Virginia’s latest superstar

Teel was a Cavalier from the get-go, committing to Virginia during his freshman year of high school, and he has proven to be the latest star to walk through Charlottesville, Va.

After Virginia reached four College World Series in a seven-season span from 2009-15 (culminating in a national championship in 2015), the Cavaliers did not reach any more CWS before Teel’s arrival on campus. But that changed in his freshman year of 2021, when he burst onto the scene with a team-high .335 batting average to lead Virginia to its first CWS appearance in six years. His most notable moment came in the clinching win of the Super Regional against Dallas Baptist, when he hit the first grand slam in UVA postseason history to give Virginia the lead in the seventh inning:

After his stellar 2021 season, which resulted in him becoming the first UVA freshman ever to earn first-team freshman All-American honors from, Teel’s statistics took a slight dip in his sophomore year. But Teel was better than ever in what will likely be his final college season, which head coach Brian O’Connor called “as impressive of a regular season as I’ve seen anybody have in 20 years.”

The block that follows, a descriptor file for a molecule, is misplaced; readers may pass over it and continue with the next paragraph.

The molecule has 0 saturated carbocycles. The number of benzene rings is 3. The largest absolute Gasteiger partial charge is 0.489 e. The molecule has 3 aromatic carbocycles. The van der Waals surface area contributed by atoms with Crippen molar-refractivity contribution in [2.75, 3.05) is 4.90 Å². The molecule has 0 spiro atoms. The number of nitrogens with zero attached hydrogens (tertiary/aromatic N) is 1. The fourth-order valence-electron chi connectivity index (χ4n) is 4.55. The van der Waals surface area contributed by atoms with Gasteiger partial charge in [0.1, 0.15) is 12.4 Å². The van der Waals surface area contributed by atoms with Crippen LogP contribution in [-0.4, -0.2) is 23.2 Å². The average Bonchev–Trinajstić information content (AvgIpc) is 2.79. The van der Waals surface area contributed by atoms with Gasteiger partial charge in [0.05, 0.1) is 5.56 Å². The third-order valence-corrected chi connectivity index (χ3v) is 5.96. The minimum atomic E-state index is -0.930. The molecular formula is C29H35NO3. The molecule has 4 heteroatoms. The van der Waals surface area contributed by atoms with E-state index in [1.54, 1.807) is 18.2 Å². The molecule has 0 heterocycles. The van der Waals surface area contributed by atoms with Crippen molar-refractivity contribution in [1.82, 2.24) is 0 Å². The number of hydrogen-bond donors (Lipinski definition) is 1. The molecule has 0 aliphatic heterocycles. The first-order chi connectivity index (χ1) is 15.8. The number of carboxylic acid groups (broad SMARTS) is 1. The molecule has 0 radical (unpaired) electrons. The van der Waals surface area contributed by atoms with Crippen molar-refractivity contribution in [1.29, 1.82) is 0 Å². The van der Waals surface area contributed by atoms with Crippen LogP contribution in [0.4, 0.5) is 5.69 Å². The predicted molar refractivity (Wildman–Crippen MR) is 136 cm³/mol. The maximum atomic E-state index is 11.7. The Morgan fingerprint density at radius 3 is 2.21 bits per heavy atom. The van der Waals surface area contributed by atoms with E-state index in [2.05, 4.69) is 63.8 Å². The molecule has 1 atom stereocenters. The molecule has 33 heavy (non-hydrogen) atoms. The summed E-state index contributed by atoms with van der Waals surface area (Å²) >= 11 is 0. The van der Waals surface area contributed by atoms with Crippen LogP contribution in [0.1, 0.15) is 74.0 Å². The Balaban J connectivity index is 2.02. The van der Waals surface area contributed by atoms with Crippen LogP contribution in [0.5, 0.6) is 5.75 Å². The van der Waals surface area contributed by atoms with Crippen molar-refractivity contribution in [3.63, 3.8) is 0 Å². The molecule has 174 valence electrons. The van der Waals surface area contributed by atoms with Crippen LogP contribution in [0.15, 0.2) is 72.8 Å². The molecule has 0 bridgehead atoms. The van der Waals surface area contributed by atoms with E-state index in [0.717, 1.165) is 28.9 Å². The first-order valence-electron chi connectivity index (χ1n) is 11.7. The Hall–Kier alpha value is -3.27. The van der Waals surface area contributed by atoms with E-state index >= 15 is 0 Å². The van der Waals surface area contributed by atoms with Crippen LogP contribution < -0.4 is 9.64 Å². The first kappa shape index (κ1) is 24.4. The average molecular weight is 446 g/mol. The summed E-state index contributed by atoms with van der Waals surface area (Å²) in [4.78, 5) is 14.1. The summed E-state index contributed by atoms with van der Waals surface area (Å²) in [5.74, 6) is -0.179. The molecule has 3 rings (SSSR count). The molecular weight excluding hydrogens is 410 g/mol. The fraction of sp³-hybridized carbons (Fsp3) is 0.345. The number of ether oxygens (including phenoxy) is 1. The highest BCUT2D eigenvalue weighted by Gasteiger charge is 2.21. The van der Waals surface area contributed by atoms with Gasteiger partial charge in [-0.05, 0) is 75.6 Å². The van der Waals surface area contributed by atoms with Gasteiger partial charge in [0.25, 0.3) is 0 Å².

The junior set a single-season school record with 105 hits, also leading all Division I catchers in the metric. Teel led UVA to its second CWS appearance in three years, and he was named the 2023 ACC Player of the Year, becoming UVA’s first winner of that award since two-time MLB All-Star and fellow NJ native  in 2006.

During his college offseasons, Teel played for the USA Baseball Collegiate National Team in both 2021 and 2022, joining Doolittle as the only Cavaliers to play on the CNT in back-to-back seasons.

Five-tool player

When it comes to evaluating what Teel can do on the diamond, his biggest strength may be his lack of a weakness. Via the MLB 20-to-80 scouting scale, Teel ranks average or better in hitting, running, throwing and fielding.

Even his lone allegedly below-average trait, power, has not proven to be an issue on the stat sheet. Entering the College World Series, Teel had a career-high 13 home runs in 2023, and his career-best .655 slugging percentage ranks second on Virginia only behind fellow 2023 MLB Draft prospect Jake Gelof’s .710.

Versatility in the field was another trait that improved Teel’s Draft stock. He spent significant time in high school and college playing both shortstop and outfield, in addition to his primary position of catcher.

(B)all in the family